|Q & A -- Roxanne Labbe, Sandwiches
& Colored Pencils
Roxanne Labbe, Sandwiches And Colored Pencils
By Michelle Saturley, HippoPress, Manchester, NH
If you've stopped into a local convenience store for a pre-made sandwich, you've probably tasted one made by Roxanne Labbe and her husband. They own a downtown sandwich wholesale business. However, not only is Labbe a talented cook, she's an award-winning artist, and one of the featured artists at East Colony Fine Arts for the month of January. Labbe works mainly in colored pencil, but has recently started branching out into oil painting. If you hear her French-Canadian accent, you might think she's a recent transplant, but Labbe has lived in Manchester for more than 35 years.
"It's one of those things that never leaves you," Labbe said.
Where in Canada are you from?
I'm from a little village near Sherbrooke. Everyone spoke French there. I got married young -- 21 years old -- and moved here shortly after. I still keep in touch with family back home.
How old were you when you first became interested in art?
I don't really remember how old I was -- it was always just part of me. I was very young when I started drawing. I was always drawing -- even when I wasn't supposed to be. Later, I went to Notre Dame College, where I majored in fine art. I also studied at the Manchester Institute of Art, back when it was called that. It's nice to see how big they've become over the years.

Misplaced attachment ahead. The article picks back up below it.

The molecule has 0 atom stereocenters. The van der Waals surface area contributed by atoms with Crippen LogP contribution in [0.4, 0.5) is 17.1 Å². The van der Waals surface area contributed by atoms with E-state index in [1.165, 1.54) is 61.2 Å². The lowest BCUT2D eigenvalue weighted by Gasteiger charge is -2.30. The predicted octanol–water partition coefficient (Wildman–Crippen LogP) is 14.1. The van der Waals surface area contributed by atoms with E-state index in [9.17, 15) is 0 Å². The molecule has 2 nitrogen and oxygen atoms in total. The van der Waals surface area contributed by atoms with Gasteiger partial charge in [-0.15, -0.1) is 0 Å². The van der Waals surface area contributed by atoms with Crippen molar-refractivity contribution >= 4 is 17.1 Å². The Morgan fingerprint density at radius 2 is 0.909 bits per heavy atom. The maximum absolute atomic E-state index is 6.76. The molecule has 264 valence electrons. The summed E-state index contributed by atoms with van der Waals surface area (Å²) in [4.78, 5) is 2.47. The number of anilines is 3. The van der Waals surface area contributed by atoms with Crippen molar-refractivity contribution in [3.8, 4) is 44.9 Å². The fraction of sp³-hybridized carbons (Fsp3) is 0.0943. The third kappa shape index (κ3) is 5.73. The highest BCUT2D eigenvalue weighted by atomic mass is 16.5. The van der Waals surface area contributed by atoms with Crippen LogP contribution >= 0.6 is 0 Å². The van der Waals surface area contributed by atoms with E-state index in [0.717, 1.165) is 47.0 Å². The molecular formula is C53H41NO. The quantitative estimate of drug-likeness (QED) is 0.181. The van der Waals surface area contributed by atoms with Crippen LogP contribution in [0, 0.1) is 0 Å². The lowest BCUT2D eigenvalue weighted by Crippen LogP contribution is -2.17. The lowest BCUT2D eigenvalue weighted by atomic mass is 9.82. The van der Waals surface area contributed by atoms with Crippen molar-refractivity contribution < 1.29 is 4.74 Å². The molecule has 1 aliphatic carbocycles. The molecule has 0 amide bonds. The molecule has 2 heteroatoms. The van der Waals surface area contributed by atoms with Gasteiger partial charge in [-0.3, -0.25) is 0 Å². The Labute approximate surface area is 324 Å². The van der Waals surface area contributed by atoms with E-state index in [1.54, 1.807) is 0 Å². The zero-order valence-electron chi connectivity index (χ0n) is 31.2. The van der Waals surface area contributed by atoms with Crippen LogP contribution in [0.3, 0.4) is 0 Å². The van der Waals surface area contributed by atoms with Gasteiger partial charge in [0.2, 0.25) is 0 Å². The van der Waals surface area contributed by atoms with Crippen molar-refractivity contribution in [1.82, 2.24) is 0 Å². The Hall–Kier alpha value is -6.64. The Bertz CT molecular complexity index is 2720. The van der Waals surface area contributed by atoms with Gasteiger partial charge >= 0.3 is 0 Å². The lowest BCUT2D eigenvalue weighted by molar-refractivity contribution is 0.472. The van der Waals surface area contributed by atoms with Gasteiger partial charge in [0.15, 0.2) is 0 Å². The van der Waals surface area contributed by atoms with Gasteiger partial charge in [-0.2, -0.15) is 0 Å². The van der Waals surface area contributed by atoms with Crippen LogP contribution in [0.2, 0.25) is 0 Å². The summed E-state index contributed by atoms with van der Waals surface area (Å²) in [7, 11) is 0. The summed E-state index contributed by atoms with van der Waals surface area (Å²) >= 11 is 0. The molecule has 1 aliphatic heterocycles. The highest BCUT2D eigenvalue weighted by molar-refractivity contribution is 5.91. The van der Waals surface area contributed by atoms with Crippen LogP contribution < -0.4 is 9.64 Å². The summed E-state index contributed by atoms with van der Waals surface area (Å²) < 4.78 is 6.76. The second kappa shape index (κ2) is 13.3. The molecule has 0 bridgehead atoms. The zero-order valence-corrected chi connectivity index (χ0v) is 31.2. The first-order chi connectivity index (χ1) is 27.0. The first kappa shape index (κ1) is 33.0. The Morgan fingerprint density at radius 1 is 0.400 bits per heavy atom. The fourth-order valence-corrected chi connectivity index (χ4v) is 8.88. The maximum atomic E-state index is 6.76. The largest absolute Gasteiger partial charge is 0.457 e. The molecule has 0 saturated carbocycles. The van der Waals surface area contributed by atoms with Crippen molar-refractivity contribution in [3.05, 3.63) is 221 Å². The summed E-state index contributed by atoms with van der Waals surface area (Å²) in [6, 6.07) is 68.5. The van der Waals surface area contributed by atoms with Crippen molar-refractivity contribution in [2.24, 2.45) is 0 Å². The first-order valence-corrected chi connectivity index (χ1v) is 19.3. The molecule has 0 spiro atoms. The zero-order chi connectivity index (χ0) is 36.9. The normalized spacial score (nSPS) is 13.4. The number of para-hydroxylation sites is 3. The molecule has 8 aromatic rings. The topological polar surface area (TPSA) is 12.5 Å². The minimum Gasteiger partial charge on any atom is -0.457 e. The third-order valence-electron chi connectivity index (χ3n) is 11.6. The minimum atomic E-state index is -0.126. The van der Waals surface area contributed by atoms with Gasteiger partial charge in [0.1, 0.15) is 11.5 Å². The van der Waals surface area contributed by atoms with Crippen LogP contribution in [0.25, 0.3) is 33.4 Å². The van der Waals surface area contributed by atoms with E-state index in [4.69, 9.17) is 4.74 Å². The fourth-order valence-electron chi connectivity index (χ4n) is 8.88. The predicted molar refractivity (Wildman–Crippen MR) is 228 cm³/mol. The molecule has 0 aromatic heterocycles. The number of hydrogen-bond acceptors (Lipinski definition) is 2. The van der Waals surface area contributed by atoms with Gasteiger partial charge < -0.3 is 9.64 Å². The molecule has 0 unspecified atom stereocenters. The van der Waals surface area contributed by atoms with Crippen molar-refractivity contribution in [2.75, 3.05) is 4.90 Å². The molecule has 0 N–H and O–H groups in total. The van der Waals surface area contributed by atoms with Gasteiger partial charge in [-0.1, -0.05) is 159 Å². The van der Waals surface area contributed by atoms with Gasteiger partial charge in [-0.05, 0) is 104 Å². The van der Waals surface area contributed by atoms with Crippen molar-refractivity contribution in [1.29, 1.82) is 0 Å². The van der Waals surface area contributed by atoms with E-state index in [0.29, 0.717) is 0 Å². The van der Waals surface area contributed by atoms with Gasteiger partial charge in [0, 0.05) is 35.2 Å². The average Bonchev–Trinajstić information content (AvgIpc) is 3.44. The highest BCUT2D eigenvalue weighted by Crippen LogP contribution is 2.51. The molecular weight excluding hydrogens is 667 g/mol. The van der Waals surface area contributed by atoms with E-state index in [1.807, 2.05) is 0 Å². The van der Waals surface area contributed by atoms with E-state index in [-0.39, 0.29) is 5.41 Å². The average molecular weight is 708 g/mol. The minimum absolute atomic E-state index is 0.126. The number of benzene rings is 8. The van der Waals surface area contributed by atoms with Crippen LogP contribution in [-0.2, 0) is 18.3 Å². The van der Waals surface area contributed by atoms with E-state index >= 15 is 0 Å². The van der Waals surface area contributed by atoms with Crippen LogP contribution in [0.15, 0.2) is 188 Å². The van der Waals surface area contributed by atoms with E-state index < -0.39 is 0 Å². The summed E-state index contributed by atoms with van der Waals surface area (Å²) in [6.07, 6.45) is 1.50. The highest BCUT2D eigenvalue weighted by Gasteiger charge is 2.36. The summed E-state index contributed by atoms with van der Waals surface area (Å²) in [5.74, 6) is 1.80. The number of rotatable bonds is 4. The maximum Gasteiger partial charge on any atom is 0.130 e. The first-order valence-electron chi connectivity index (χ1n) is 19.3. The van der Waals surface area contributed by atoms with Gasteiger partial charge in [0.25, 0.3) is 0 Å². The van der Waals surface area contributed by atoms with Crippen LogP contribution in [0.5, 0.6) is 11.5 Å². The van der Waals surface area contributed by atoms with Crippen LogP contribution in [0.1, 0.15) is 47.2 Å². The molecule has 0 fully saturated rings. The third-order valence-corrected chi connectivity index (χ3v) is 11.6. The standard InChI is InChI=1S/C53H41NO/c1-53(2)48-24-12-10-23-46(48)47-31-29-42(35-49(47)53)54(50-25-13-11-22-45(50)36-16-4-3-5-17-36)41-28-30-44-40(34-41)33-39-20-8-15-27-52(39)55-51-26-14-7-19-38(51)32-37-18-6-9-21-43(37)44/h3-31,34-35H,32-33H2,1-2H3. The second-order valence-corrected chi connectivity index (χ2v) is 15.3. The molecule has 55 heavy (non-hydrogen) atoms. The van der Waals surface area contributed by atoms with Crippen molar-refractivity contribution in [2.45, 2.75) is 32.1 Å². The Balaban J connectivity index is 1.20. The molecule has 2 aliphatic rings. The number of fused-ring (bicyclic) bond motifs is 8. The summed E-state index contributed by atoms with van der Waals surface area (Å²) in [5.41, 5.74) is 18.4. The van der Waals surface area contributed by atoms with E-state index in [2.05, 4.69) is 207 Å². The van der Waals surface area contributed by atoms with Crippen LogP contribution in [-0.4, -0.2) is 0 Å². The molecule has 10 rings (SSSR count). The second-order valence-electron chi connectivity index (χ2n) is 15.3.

What was it about colored pencil work that attracted you?
I'm the kind of person who pays attention to the little things. I like the detail you get from pencils. Also, when my kids were babies, I liked pencil because it was quick and easy to clean up and there are no chemicals. That's kind of a practical answer for an artist, isn't it?
Why the recent switch to oil painting?
I wouldn't call it a switch, exactly. Now that my kids are older, I have more time to devote to a medium like oil painting. It's a slow process, working with oil. Slow to paint, slow to dry. But I like the colors and textures you can get with it. It's a new challenge for me.
How many kids do you have?
I have two children, a 20-year-old and a 16-year-old. My son who is 20, he goes to school at Southern New Hampshire University. My 16-year-old daughter goes to Central High School.
Are either of them artistic like Mom?
No, unfortunately, neither of them is interested in being artists. They enjoy art, though. They are supportive of me. They're good critics. They always give me their honest opinions on whatever I'm working on.
How did you become a member at East Colony?
Through Jeanne LaChance. She was my drawing teacher at E.W. Poore. She's one of the best colored-pencil artists I've ever seen. I was very excited to be learning from her. She encouraged me to start showing my work. Before that, it was always a side thing. A hobby.
Do you have a day job?